Sharing experience at forum highlighting women's role in oil industry

Huda M. Al-Ghoson, Saudi Aramco executive director of Human Resources, delivers her leader's speech at the recent Friendship Committee for the Women Career Development Open Forum in Tokyo.

Nearly 200 attendees from Japan's oil industry and the GCC countries, with about 70% being female, recently gathered in Tokyo for the Friendship Committee for the Women Career Development Open Forum that was hosted by the Japan Cooperation Center, Petroleum (JCCP).

JCCP is an affiliated organization of Japan's Ministry of Economy, Trade, and Industry that promotes technical cooperation and personnel exchanges between Japan and oil-producing countries in the downstream sectors of the oil industry.

The event under the theme “Sustainable Growth in the Petroleum Industry and Women Leaders' Business Innovation” provided an opportunity for Saudi Aramco to share its various initiatives in an effort to narrow the gender gap in the workforce through the commitment.

Saudi Aramco, in 2012, established a division dedicated to women's development and diversity that has a mission to provide various programs that develop professional careers for women and help them build leadership skills to elevate them to higher positions in coming years.

STEM pipeline

As one of the guest speakers, Huda M. Al-Ghoson, Saudi Aramco executive director of Human Resources, delivered a leader's speech, walking the audience through a number of initiatives that Saudi Aramco has been introducing to narrow the gender gap in the workforce. One such initiative is the STEM Pipeline. The program is designed to support development of women into science, technology, engineering, and mathematics (STEM) subjects in the early years in schools and universities before they join the workforce via outreach programs. Al-Ghoson continued on to explain that Saudi Aramco today has five programs of different levels designed for female workers from the day she begins her career with the company, young, and junior as well as up to senior level workers.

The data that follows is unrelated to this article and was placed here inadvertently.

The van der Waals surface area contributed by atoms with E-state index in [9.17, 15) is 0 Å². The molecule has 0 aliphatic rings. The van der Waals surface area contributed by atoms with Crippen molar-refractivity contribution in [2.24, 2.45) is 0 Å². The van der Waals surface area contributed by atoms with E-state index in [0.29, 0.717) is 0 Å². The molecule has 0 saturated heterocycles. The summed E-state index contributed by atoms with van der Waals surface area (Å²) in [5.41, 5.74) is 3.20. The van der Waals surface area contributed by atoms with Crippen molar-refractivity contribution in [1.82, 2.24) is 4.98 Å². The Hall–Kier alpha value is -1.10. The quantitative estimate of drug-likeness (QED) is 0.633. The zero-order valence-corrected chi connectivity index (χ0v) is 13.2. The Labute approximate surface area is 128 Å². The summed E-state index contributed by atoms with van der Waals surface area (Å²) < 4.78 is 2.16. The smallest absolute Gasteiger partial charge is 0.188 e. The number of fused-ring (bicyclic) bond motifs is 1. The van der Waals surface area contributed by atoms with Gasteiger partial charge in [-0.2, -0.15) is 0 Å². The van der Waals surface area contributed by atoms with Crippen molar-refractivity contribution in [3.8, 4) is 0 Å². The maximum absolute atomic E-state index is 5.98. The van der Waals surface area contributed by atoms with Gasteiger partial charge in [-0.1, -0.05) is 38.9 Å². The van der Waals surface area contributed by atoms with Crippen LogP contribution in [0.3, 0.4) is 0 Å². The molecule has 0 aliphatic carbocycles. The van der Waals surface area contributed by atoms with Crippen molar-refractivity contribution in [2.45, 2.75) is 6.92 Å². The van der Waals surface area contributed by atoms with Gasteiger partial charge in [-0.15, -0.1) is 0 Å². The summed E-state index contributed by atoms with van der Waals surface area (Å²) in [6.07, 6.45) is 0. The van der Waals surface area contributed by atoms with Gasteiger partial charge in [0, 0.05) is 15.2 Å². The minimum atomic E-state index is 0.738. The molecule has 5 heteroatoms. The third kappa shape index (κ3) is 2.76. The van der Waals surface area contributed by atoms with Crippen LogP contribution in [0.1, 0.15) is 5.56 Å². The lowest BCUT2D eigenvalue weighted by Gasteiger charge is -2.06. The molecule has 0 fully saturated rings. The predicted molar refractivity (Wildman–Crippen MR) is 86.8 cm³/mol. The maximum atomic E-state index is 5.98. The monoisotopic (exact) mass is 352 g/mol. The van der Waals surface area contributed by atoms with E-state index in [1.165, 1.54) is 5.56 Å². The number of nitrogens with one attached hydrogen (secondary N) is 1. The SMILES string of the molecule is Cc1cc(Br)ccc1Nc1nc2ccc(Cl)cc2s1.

She offered and presented the “5 Cs” — commitment, competence, collaboration, contribution and character, which she considers critical for women to improve, advance, and progress in the workforce. She expounded that these actually come from her own personal experience and that they helped and still help her in pursuit of rewarding work. “While the working environment for female workers needs to be addressed at an organizational level, it is the responsibility of women themselves, to be in the driver's seat of their career. In other words, they should participate in the initiatives proactively to narrow the gender gap while supporting other women to achieve and succeed in their aspiration,” Al-Ghoson concluded.

Reaching the audience

Al-Ghoson fielded a number of questions, including one on how the company plans to share its experience with other energy companies in the GCC. She noted that Saudi Aramco is willing to open its doors to others for them to learn, possibly inviting people outside of the company to participate in some corporate programs.